- The Washington Times - Monday, April 27, 2009

ATHENS, Ga. (AP) | A college professor suspected in the shooting deaths of his wife and two men outside a community theater hasn’t used his cell phone or credit card, leaving few traces as authorities searched for him Sunday.

George Zinkhan, a 57-year-old marketing professor at the University of Georgia, was last seen Saturday afternoon shortly after the shooting when he dropped his two young children off at his neighbor’s house, police said.

Authorities initially described one of the victims, Marie Bruce, as Mr. Zinkhan’s ex-wife, although police later said the couple was still married.

Investigators have received no tips about Mr. Zinkhan’s whereabouts and urged people to call police if they see his 2005 red Jeep Liberty with Georgia license plate AIX 1376.

State and federal authorities are assisting in the search. Investigators were monitoring airports in case Mr. Zinkhan tried to head to Amsterdam, where he owns a home, and speaking with law enforcement agencies in Austin, Texas, where he has relatives. But officials hope that Mr. Zinkhan will surface, said Athens-Clarke County Police Capt. Clarence Holeman.

“Criminals make mistakes. It doesn’t matter if you’ve got a Ph.D., an M.D. or whatever,” Capt. Holeman said.

Friends of the victims dropped off flowers and lit candles Sunday morning in front of the Athens Community Theater. The victims - Mrs. Bruce, 47; Tom Tanner, 40; and Ben Teague, 63 - were members of Town & Gown Players, a local theater group that was staging a performance of “Sherlock Holmes: The Final Adventure” this weekend at the theater. Two others were hurt by shrapnel.

LaBau Bryan, a member of Town & Gown Players since 1988, said Mrs. Bruce cast her in her first role with the group, in the “The Mikado.” On her way to church, Ms. Bryan dropped off a small vase containing an English dogwood, azalea and iris — one for each of the victims.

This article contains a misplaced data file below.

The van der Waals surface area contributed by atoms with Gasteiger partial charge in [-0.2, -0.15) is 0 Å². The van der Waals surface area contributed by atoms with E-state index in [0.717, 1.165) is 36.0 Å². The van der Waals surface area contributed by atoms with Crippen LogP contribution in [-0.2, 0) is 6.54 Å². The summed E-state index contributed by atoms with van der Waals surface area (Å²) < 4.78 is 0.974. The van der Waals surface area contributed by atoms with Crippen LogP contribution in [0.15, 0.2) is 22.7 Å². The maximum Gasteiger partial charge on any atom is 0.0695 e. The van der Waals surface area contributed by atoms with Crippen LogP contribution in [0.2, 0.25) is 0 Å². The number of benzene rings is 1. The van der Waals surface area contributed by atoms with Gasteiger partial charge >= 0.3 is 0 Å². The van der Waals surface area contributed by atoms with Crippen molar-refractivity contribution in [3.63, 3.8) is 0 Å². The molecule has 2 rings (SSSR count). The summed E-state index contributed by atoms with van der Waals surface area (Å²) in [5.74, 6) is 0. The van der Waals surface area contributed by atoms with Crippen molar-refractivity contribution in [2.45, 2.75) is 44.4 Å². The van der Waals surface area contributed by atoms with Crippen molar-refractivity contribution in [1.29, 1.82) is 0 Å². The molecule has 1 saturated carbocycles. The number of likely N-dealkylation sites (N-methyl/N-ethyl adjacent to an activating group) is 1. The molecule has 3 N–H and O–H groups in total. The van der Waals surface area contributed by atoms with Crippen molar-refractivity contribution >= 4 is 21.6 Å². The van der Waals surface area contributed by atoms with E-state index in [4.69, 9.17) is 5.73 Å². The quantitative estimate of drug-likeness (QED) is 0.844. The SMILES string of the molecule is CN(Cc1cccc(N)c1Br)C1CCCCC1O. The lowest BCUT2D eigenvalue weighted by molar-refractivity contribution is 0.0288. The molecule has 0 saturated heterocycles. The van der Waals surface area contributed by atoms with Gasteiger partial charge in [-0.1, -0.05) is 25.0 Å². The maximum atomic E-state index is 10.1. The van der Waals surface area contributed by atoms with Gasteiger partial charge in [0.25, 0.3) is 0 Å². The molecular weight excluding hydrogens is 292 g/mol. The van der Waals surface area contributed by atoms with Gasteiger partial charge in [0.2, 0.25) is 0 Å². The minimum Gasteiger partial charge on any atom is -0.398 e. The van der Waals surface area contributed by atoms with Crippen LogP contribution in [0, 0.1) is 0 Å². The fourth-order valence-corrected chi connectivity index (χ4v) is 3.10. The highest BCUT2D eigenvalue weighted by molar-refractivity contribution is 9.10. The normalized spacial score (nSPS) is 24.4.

“It’s a personal loss,” Ms. Bryan said, crying.

It was midday Saturday when a few dozen members of the theater group were gathered at the Athens Community Theater a short distance from campus. Some described it as a reunion, a homecoming for current and former group members. Most were inside the theater, while a small group was gathered around a few benches outside.

Capt. Holeman said an argument erupted between Mr. Zinkhan and Mrs. Bruce. Capt. Holeman said police think Mr. Zinkhan walked away briefly, before returning with two handguns.

Each victim was shot multiple times, according to the county coroner.

Capt. Holeman also said Mr. Zinkhan had his son and daughter with him when he went to the theater, but left them in the Jeep when the shooting occurred.

None of the 20 witnesses interviewed by police overheard the argument and couldn’t say what prompted the shooting, Capt. Holeman said, though he described the slayings as “a crime of passion.”

SWAT members, with guns drawn, later searched Mr. Zinkhan’s two-story Colonial house and his office at the university, which had issued a campuswide alert immediately following the shooting as a precaution.

When Mr. Zinkhan dropped his children off, he told his neighbor, Robert Covington, that he needed someone to watch them for about an hour because of an emergency. The children are around the ages of 8 and 10.

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